Example: The Kashf Foundation, started by Ashoka Fellow Roshaneh Zafar of Pakistan, is the second-largest micro-lending institution in Pakistan with over 300,000 women customers. Since it was founded in 1996, Kashf has closed over $36 million in commercial deals with key local and international banks – all while maintaining an investment-worthy credit rating. A new SME financing program is underway.

Green SMEs = High tech – Pro-environment businesses are not anti-technology. In fact, some of the most advanced ideas for stemming global warming come from small and growing technology firms.

Example: One financing innovator in Korea hopes to tap into that advanced technology as an alternative to credit ratings and collateral. By using a sophisticated rating system to assess a technology’s chances for success, INNOBIZ Loans hopes to shift the conversation about investment risk away from an SME’s finances and toward the power of the innovation itself. High-tech sustainable energy solutions are among the businesses INNOBIZ Loans supports.

Strengthening women’s property rights increases productivity and strengthens communities – In developing countries women produce 60-80% of the food and own less than 5% of the land. If women had the same access to land that men do, agricultural productivity would increase by 20%.

Example: Sikha Roy, an Ashoka fellow in India, is organizing women who are daily-wage earners to exercise a legal right over unused land and then to farm it. With produce of their own, the women can feed their families, escape the manifold abuses they are exposed to as laborers, and stay close to their children and loved ones, thereby bringing new life to their villages. Roy’s organization, Srreoshi, was a winner in a recent Changemakers competition.

Engaging the financial sector advances property rights reform – Property rights are a highly emotive, politically charged, and multi-faceted issue. With a problem so deeply tied to policy and access to capital, the financial system must be a part of the solution. Owning land requires access to capital and/or credit, making coordination with the financial sector and support from policy makers a critical part of successful initiatives.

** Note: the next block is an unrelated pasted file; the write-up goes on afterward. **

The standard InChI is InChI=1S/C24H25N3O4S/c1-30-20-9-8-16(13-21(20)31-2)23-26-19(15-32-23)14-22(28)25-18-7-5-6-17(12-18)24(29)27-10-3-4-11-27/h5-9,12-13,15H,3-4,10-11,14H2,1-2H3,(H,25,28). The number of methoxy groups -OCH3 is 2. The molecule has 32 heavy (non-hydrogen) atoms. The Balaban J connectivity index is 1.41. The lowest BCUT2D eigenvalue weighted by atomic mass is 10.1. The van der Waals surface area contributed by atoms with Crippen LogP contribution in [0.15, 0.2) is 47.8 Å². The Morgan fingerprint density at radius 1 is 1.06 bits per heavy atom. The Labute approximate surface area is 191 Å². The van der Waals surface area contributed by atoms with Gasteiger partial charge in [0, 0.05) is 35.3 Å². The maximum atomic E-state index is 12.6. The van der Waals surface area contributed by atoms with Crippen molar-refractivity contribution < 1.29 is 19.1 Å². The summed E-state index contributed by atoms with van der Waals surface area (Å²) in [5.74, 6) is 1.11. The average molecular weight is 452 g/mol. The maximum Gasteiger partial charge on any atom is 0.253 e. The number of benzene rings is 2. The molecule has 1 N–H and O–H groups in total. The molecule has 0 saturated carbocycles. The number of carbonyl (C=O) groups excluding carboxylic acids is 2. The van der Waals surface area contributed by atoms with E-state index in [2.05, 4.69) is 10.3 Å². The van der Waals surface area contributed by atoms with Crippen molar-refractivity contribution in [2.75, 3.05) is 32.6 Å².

Example: Offering slum dwellers in Sri Lanka the opportunity to trade the municipal land they occupy and choose from new apartments available, Stock Exchange Market brings dignity and security to the poor. Working with welfare workers, government authorities, real estate developers and bankers, Dr. Darin Gunesekera, an Ashoka Fellow, creates for slum dwellers a transferable asset in the land they occupy which they exchange for entitlement certificates to purchase an apartment in a new building.

SMEs get people back to work – unemployment is one of the greatest destabilizing forces following a crisis, and local SMEs are on the front lines of job creation.

Example: Ashoka Fellow Sabiha Shah, Founder of the Women’s Development Fund in Pakistan, is supporting women business owners in the wake of the flooding. She is working with women entrepreneurs in refugee camps to train them in new skills and business management, allowing them to support their families now and prepare to rebuild their businesses, or start new ones, when they return home. “Women in Pakistan are very skilled and very brave,” she says. “If we train them and support them they will be successful businesswomen.”